Emergency room nurses have staged a sickout at Martin Luther King Jr.-Drew Medical Center to protest chronic understaffing at the county-run hospital, which on some shifts has had nurses responsible for as many as 15 patients each, according to Jim Gutierrez, a spokesman for Local 660 of the Service Employees International Union, which represents the nurses.
The wildcat sickout began Monday and involved all of the emergency room nurses on the day and evening shifts, said Cheri Allmond, head nurse in the emergency room. The night-shift nurses showed up for work as scheduled Monday and were expected to report Tuesday night, Allmond said.
The hospital has kept the emergency room open by transferring nurses from other departments, hiring nurses from contract agencies and assigning nursing supervisors to help with patient care, said Patricia Fullenweider, spokeswoman for the hospital at 12021 S. Wilmington Ave. in Watts. Allmond said that care has not been affected, and that so far patients have received treatment without unusual delay.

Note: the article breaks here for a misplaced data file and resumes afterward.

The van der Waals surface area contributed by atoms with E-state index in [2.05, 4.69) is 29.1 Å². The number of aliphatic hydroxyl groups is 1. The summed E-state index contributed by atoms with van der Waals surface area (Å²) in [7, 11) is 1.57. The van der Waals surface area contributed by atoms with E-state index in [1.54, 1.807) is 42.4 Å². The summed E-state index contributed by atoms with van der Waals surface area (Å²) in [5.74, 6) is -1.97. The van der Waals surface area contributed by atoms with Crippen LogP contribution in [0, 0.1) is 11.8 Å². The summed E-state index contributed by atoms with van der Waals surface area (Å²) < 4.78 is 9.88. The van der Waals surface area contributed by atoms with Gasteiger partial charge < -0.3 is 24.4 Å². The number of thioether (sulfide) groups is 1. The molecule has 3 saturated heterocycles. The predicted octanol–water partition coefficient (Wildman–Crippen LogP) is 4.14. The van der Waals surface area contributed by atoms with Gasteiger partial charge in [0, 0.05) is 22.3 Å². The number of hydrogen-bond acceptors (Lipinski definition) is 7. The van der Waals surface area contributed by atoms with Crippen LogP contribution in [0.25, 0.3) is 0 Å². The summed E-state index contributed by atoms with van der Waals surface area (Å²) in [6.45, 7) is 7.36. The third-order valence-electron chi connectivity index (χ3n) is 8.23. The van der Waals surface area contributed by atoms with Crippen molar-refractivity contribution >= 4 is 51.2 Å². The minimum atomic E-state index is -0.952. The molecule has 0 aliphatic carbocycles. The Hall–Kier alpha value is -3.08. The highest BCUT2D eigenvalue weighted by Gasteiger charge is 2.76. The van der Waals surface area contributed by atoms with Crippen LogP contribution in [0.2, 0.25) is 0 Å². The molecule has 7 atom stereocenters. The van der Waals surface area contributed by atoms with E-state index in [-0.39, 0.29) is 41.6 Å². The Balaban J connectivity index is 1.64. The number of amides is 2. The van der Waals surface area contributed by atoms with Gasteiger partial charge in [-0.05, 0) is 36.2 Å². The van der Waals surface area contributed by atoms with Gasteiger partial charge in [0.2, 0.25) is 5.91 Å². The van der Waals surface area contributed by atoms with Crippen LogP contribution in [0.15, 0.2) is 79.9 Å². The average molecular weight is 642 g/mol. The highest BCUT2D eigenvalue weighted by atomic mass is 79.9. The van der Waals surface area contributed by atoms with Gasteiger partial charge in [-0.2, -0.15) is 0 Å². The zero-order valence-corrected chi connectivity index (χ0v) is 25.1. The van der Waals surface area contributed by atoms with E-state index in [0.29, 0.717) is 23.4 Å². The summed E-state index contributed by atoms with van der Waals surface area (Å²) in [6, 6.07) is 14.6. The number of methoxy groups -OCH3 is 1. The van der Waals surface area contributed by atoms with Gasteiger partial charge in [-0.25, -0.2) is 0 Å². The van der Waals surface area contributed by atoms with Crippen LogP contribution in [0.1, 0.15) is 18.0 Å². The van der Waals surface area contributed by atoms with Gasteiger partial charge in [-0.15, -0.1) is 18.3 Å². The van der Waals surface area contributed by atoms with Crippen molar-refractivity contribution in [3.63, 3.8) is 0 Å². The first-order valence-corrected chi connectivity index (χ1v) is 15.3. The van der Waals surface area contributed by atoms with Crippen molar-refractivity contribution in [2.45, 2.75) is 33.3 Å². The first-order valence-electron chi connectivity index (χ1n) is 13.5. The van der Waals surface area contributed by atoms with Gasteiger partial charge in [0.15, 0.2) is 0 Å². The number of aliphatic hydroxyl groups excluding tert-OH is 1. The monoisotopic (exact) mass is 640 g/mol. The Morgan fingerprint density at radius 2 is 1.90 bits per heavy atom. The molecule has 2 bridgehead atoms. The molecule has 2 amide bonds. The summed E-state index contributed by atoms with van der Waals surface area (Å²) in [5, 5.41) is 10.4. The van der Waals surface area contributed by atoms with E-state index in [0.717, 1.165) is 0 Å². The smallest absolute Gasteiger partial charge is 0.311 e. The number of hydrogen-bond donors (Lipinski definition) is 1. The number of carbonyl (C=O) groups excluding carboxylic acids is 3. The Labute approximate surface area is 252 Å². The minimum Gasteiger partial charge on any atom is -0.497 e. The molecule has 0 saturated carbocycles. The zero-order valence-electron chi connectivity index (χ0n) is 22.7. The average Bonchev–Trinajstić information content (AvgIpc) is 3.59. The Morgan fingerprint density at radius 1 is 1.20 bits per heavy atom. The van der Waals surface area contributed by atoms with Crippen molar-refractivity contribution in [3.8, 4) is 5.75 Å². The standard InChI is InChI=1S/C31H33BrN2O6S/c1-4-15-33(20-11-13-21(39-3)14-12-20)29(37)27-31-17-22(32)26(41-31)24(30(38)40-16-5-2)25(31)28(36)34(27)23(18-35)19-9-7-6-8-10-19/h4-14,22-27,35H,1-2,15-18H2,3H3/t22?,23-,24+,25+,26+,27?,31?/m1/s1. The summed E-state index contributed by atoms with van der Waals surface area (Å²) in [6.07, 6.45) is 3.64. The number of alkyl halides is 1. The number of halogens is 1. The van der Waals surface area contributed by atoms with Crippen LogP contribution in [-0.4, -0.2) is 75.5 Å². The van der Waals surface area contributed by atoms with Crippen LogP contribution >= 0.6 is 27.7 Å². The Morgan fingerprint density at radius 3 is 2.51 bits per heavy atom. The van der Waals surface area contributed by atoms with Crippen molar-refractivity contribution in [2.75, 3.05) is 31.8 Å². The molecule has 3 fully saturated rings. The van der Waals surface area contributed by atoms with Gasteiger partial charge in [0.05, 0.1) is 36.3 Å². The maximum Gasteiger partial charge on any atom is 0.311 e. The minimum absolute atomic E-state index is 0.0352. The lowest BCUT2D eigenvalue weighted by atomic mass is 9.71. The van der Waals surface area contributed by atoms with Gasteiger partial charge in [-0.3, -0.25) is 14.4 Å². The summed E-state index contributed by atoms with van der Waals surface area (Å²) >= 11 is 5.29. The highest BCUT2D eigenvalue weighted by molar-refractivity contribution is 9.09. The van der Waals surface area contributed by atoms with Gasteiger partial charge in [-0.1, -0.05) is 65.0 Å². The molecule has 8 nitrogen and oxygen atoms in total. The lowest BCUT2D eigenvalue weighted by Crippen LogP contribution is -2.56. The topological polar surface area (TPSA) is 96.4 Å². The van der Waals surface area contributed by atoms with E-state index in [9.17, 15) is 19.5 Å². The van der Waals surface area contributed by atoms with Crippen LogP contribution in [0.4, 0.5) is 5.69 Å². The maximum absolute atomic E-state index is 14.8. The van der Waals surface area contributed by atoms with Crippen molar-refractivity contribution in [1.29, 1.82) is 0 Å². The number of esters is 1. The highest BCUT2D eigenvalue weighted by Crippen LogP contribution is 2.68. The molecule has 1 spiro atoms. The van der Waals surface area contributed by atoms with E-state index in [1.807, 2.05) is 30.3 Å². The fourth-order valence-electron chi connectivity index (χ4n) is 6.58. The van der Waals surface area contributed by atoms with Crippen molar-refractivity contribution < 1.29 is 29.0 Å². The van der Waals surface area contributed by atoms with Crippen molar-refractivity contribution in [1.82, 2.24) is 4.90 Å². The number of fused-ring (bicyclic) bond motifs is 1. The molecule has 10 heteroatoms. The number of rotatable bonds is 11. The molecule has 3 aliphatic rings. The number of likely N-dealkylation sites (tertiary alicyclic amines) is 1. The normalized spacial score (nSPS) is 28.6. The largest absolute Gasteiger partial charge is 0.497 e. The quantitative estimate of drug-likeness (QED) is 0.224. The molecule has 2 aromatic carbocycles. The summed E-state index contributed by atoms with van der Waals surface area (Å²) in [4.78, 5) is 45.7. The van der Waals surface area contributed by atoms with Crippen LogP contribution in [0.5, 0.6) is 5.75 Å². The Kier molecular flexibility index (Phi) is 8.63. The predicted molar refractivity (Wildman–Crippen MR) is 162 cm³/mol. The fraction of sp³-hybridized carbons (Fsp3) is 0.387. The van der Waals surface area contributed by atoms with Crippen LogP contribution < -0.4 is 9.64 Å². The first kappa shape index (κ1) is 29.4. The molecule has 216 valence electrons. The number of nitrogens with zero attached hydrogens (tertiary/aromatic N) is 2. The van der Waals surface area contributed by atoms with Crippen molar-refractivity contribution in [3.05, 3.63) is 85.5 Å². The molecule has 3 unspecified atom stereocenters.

Union and hospital officials are working together to persuade the nurses to return to work, Gutierrez said. A meeting was being arranged for today between the nurses and hospital administrators to try to reach agreement on staffing levels.
"Our goal is to resolve their problems and get them back to work immediately," Gutierrez said.
Several of the nurses involved in the job action attended the county supervisors meeting Tuesday to acquaint the board with working conditions at the hospital. Nurses said the issue was insufficient staffing to adequately care for patients, not money.
Fullenweider acknowledged that the emergency room has been hard pressed in recent months. She said the curtailment of trauma services at private hospitals has brought more patients to Martin Luther King's emergency room without a corresponding increase in medical staffing.
A general nursing shortage at the hospital led administrators several months ago to close two adult-patient units totaling about 60 beds. That, Fullenweider said, has made it more difficult to move patients out of the emergency room and into rooms. These patients end up adding to the responsibilities of emergency room nurses.